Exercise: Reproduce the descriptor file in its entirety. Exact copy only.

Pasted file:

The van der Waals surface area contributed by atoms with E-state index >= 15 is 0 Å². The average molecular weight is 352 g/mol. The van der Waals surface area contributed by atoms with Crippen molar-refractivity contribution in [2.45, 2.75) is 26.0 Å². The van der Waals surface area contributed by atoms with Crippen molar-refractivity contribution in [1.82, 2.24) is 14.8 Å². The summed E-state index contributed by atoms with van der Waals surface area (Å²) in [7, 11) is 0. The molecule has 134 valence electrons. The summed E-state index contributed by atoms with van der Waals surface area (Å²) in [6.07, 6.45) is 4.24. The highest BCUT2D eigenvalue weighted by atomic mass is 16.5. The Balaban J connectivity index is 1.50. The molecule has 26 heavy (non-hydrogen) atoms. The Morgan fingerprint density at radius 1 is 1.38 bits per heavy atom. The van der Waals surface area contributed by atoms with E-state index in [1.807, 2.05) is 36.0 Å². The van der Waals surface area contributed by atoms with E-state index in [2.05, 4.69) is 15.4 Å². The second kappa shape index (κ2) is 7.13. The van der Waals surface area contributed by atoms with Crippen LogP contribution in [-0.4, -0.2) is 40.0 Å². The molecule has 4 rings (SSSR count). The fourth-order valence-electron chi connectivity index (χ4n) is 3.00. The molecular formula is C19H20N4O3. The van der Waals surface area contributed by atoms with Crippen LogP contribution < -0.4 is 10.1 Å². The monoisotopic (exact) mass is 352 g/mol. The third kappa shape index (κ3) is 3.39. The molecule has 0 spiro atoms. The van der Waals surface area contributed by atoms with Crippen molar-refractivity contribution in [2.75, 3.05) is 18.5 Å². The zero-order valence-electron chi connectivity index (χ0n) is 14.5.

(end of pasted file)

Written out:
The van der Waals surface area contributed by atoms with E-state index >= 15 is 0 Å². The average molecular weight is 352 g/mol. The van der Waals surface area contributed by atoms with Crippen molar-refractivity contribution in [2.45, 2.75) is 26.0 Å². The van der Waals surface area contributed by atoms with Crippen molar-refractivity contribution in [1.82, 2.24) is 14.8 Å². The summed E-state index contributed by atoms with van der Waals surface area (Å²) in [7, 11) is 0. The molecule has 134 valence electrons. The summed E-state index contributed by atoms with van der Waals surface area (Å²) in [6.07, 6.45) is 4.24. The highest BCUT2D eigenvalue weighted by atomic mass is 16.5. The Balaban J connectivity index is 1.50. The molecule has 26 heavy (non-hydrogen) atoms. The Morgan fingerprint density at radius 1 is 1.38 bits per heavy atom. The van der Waals surface area contributed by atoms with E-state index in [1.807, 2.05) is 36.0 Å². The van der Waals surface area contributed by atoms with E-state index in [2.05, 4.69) is 15.4 Å². The second kappa shape index (κ2) is 7.13. The van der Waals surface area contributed by atoms with Crippen LogP contribution in [-0.4, -0.2) is 40.0 Å². The molecule has 4 rings (SSSR count). The fourth-order valence-electron chi connectivity index (χ4n) is 3.00. The molecular formula is C19H20N4O3. The van der Waals surface area contributed by atoms with Crippen LogP contribution < -0.4 is 10.1 Å². The monoisotopic (exact) mass is 352 g/mol. The third kappa shape index (κ3) is 3.39. The molecule has 0 spiro atoms. The van der Waals surface area contributed by atoms with Crippen molar-refractivity contribution in [2.75, 3.05) is 18.5 Å². The zero-order valence-electron chi connectivity index (χ0n) is 14.5.